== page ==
Maintenance Check: How to identify Best Fuel from Filling Stations
If you happen to see large tankers fill the underground tanks of a fuel station, avoid filling or go to another fuel station. When the tanks are filled, sediment and debris are disturbed and can enter the vehicle. This sediment can clog the vehicle’s fuel filters and injectors, causing engine failure.
In usual cases, the fuel passes through a filter when the refinery sends it to the wholesaler. It goes through a filter when the wholesaler puts it in the truck. The truck pumps it through a filter as it fills the underground tanks at the station.
Basically, any time gasoline is pumped it goes through a filter. The filter not only removes sediments but blocks water too. But in the worst case, if any filter didn’t work properly, severe damage to the fuel system can occur, causing the vehicle to stop and the risk of leaving the driver stuck at the roadside. Debris from underground reservoirs in the fuel can clog fuel filters and fuel injectors, causing vehicle’s poor performance and possibly requiring repair. Often, these problems may not occur until a year after the vehicle has been refuelled with contaminated fuel.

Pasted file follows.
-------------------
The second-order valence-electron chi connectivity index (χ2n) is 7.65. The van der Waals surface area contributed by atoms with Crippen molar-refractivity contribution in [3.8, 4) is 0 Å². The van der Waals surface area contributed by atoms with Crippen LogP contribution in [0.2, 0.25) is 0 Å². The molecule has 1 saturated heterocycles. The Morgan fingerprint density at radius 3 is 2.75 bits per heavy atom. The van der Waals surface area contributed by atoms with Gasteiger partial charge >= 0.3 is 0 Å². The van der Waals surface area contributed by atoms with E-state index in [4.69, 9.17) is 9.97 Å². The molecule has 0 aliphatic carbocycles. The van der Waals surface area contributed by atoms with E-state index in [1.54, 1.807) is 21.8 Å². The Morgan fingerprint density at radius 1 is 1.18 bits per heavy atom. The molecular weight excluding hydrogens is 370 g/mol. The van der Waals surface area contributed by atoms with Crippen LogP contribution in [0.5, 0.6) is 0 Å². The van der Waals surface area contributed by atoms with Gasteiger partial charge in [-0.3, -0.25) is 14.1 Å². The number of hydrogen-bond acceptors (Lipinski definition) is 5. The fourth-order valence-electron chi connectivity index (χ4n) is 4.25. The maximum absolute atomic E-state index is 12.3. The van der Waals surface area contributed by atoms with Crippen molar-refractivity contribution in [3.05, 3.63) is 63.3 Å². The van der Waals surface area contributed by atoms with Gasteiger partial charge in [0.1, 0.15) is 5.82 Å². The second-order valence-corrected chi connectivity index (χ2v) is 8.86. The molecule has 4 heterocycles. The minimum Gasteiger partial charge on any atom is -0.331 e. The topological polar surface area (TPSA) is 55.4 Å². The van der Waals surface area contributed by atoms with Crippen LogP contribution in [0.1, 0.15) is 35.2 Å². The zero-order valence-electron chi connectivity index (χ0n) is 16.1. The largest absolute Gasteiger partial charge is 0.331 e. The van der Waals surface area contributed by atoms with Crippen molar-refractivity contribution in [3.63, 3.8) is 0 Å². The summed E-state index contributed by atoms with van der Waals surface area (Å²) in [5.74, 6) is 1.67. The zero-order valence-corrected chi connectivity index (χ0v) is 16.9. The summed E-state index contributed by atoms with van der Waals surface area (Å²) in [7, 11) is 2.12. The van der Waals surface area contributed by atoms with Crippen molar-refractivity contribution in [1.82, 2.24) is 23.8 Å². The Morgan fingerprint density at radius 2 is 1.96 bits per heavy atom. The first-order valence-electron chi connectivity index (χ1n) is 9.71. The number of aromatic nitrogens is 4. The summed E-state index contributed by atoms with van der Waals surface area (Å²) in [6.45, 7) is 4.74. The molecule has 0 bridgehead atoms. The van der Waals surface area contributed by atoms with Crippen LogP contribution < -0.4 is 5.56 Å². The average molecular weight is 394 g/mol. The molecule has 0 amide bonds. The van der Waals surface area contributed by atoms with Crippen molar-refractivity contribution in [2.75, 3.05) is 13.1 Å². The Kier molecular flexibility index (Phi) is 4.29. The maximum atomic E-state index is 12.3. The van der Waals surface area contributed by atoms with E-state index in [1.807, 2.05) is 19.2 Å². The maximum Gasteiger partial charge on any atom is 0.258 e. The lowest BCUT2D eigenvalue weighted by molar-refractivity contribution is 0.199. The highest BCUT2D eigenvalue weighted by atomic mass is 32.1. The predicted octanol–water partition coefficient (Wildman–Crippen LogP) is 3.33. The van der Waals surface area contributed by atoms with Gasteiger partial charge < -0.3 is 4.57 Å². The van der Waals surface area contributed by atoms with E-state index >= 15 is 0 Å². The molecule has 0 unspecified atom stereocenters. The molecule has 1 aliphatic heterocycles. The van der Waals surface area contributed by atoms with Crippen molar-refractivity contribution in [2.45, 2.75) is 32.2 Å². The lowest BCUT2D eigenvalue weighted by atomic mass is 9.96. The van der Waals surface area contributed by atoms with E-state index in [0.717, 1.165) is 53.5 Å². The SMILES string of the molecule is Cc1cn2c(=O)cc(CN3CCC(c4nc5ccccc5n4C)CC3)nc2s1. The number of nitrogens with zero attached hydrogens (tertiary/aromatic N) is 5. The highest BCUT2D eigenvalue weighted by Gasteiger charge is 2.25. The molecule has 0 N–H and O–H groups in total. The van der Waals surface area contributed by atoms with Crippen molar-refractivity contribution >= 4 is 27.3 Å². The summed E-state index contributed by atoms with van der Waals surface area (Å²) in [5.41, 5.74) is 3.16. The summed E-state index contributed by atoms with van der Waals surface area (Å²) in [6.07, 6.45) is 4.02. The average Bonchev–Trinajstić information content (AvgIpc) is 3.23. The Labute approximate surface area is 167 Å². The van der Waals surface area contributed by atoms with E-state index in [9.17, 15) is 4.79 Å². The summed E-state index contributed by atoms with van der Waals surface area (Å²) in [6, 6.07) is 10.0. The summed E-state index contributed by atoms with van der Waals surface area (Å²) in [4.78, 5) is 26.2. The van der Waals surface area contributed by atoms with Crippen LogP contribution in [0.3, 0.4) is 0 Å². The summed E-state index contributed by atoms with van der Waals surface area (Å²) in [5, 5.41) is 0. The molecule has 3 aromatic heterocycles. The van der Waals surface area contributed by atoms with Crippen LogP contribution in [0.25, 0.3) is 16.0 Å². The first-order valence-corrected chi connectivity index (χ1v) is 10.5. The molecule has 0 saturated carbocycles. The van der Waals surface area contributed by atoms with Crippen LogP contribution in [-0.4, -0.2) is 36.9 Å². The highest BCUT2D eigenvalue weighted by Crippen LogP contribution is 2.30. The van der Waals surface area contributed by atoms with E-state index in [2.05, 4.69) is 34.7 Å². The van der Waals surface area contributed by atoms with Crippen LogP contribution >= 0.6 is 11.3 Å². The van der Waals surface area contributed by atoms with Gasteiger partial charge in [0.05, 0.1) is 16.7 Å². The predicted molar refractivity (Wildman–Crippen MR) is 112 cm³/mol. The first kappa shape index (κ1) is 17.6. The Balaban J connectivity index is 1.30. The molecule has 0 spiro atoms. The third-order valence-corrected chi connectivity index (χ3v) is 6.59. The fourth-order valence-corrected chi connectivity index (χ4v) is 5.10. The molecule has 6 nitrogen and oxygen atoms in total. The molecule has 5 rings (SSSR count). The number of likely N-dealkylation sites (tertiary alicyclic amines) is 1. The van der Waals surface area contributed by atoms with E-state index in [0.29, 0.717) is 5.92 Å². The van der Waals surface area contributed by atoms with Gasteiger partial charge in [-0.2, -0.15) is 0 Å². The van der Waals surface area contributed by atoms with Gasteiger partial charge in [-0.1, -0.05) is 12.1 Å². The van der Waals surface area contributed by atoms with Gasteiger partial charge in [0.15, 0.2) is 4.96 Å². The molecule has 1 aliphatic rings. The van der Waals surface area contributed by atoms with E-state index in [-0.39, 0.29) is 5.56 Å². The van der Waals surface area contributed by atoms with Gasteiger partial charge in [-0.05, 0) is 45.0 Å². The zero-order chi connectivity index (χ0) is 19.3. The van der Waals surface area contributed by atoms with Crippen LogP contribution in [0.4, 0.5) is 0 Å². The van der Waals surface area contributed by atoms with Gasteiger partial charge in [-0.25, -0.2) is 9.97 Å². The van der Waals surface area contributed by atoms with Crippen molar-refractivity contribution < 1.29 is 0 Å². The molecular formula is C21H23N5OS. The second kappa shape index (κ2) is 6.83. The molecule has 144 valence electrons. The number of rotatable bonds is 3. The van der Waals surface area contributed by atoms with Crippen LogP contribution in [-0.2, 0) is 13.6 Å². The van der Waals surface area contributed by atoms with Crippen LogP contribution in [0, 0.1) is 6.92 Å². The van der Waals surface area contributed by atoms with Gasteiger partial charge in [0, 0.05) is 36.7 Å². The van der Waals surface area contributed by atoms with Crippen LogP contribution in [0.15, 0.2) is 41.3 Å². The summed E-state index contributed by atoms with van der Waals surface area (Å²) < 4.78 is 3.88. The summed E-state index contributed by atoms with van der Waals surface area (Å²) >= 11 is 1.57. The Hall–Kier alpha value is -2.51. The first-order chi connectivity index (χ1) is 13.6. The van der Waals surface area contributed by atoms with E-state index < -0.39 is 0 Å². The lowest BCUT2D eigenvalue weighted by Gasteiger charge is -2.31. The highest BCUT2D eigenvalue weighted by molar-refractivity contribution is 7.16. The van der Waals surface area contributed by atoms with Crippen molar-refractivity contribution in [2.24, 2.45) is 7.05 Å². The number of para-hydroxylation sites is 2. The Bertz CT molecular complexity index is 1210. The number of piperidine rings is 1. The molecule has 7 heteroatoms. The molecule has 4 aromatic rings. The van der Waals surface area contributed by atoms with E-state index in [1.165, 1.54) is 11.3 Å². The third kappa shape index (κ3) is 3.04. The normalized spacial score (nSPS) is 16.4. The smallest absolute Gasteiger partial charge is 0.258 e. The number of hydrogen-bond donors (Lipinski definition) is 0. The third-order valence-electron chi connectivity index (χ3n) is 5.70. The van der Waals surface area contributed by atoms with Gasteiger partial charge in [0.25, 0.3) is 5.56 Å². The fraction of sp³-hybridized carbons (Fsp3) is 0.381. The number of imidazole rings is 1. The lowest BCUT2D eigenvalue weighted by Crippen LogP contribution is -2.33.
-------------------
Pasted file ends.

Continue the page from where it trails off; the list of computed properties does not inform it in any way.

To avoid these problems, be sure to refill the tank when your tank has reached a quarter of a tank. Sediment and debris rest on the bottom of the tank. When you drive your vehicle until the fuel gauge reads “E”, sediment from the bottom of the Vehicle tank enters the fuel system.
Else here’s what you can do:
Download Autoly AutoCare, register & get connected to nearby garages wherever you go; with free, simple, secure cross-platform instant messaging.
Provide ratings to our Crew Partners.
Connect with our Customer Care on WhatsApp Business to know more.